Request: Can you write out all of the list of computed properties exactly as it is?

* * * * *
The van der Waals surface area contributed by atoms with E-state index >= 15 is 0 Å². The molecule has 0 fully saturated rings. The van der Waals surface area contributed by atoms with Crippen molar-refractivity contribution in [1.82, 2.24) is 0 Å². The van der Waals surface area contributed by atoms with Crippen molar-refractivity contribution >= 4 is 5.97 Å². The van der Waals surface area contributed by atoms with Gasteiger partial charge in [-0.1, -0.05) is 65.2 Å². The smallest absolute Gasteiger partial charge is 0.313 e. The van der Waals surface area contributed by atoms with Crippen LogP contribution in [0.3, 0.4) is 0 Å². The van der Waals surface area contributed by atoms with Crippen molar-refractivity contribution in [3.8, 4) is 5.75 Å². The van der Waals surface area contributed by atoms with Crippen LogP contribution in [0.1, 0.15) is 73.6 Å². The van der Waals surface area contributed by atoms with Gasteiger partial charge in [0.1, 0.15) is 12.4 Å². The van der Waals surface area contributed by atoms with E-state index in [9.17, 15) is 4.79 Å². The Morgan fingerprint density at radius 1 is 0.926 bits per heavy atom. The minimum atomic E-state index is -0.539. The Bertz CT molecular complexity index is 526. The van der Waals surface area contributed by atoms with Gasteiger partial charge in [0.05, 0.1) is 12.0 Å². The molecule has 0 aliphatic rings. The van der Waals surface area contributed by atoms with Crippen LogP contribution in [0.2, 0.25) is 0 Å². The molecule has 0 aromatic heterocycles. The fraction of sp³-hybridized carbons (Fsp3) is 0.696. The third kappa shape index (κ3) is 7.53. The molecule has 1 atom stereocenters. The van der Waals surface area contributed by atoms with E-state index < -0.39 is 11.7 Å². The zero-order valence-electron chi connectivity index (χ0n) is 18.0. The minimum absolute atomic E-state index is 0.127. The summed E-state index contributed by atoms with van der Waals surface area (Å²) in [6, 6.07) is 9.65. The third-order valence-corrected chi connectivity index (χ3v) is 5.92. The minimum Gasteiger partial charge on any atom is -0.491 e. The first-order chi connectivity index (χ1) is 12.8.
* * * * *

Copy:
The van der Waals surface area contributed by atoms with E-state index >= 15 is 0 Å². The molecule has 0 fully saturated rings. The van der Waals surface area contributed by atoms with Crippen molar-refractivity contribution in [1.82, 2.24) is 0 Å². The van der Waals surface area contributed by atoms with Crippen molar-refractivity contribution >= 4 is 5.97 Å². The van der Waals surface area contributed by atoms with Gasteiger partial charge in [-0.1, -0.05) is 65.2 Å². The smallest absolute Gasteiger partial charge is 0.313 e. The van der Waals surface area contributed by atoms with Crippen LogP contribution in [0.3, 0.4) is 0 Å². The van der Waals surface area contributed by atoms with Crippen molar-refractivity contribution in [3.8, 4) is 5.75 Å². The van der Waals surface area contributed by atoms with Crippen LogP contribution in [0.1, 0.15) is 73.6 Å². The van der Waals surface area contributed by atoms with Gasteiger partial charge in [0.1, 0.15) is 12.4 Å². The van der Waals surface area contributed by atoms with E-state index in [9.17, 15) is 4.79 Å². The Morgan fingerprint density at radius 1 is 0.926 bits per heavy atom. The minimum atomic E-state index is -0.539. The Bertz CT molecular complexity index is 526. The van der Waals surface area contributed by atoms with Gasteiger partial charge in [0.05, 0.1) is 12.0 Å². The molecule has 0 aliphatic rings. The van der Waals surface area contributed by atoms with Crippen LogP contribution in [0.2, 0.25) is 0 Å². The molecule has 0 aromatic heterocycles. The fraction of sp³-hybridized carbons (Fsp3) is 0.696. The third kappa shape index (κ3) is 7.53. The molecule has 1 atom stereocenters. The van der Waals surface area contributed by atoms with E-state index < -0.39 is 11.7 Å². The zero-order valence-electron chi connectivity index (χ0n) is 18.0. The minimum absolute atomic E-state index is 0.127. The summed E-state index contributed by atoms with van der Waals surface area (Å²) in [6, 6.07) is 9.65. The third-order valence-corrected chi connectivity index (χ3v) is 5.92. The minimum Gasteiger partial charge on any atom is -0.491 e. The first-order chi connectivity index (χ1) is 12.8.